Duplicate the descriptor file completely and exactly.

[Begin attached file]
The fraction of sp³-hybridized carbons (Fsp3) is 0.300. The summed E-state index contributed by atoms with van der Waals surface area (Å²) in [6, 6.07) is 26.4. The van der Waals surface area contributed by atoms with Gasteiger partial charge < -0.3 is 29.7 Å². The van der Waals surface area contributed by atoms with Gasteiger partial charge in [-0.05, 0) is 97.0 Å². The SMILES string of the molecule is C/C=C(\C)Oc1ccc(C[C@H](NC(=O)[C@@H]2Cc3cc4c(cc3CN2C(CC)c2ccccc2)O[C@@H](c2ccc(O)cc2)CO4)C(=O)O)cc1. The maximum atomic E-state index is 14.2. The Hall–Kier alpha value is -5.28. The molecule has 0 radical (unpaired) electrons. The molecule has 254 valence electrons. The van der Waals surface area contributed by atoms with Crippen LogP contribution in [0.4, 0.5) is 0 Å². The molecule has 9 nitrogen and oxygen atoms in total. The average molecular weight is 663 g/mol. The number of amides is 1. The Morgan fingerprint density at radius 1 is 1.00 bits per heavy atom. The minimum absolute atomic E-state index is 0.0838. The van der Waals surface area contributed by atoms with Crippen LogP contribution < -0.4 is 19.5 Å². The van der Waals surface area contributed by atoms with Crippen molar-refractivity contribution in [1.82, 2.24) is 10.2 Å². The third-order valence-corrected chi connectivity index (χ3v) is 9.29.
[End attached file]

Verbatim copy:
The fraction of sp³-hybridized carbons (Fsp3) is 0.300. The summed E-state index contributed by atoms with van der Waals surface area (Å²) in [6, 6.07) is 26.4. The van der Waals surface area contributed by atoms with Gasteiger partial charge < -0.3 is 29.7 Å². The van der Waals surface area contributed by atoms with Gasteiger partial charge in [-0.05, 0) is 97.0 Å². The SMILES string of the molecule is C/C=C(\C)Oc1ccc(C[C@H](NC(=O)[C@@H]2Cc3cc4c(cc3CN2C(CC)c2ccccc2)O[C@@H](c2ccc(O)cc2)CO4)C(=O)O)cc1. The maximum atomic E-state index is 14.2. The Hall–Kier alpha value is -5.28. The molecule has 0 radical (unpaired) electrons. The molecule has 254 valence electrons. The van der Waals surface area contributed by atoms with Crippen LogP contribution in [0.4, 0.5) is 0 Å². The molecule has 9 nitrogen and oxygen atoms in total. The average molecular weight is 663 g/mol. The number of amides is 1. The Morgan fingerprint density at radius 1 is 1.00 bits per heavy atom. The minimum absolute atomic E-state index is 0.0838. The van der Waals surface area contributed by atoms with Crippen LogP contribution < -0.4 is 19.5 Å². The van der Waals surface area contributed by atoms with Crippen molar-refractivity contribution in [1.82, 2.24) is 10.2 Å². The third-order valence-corrected chi connectivity index (χ3v) is 9.29.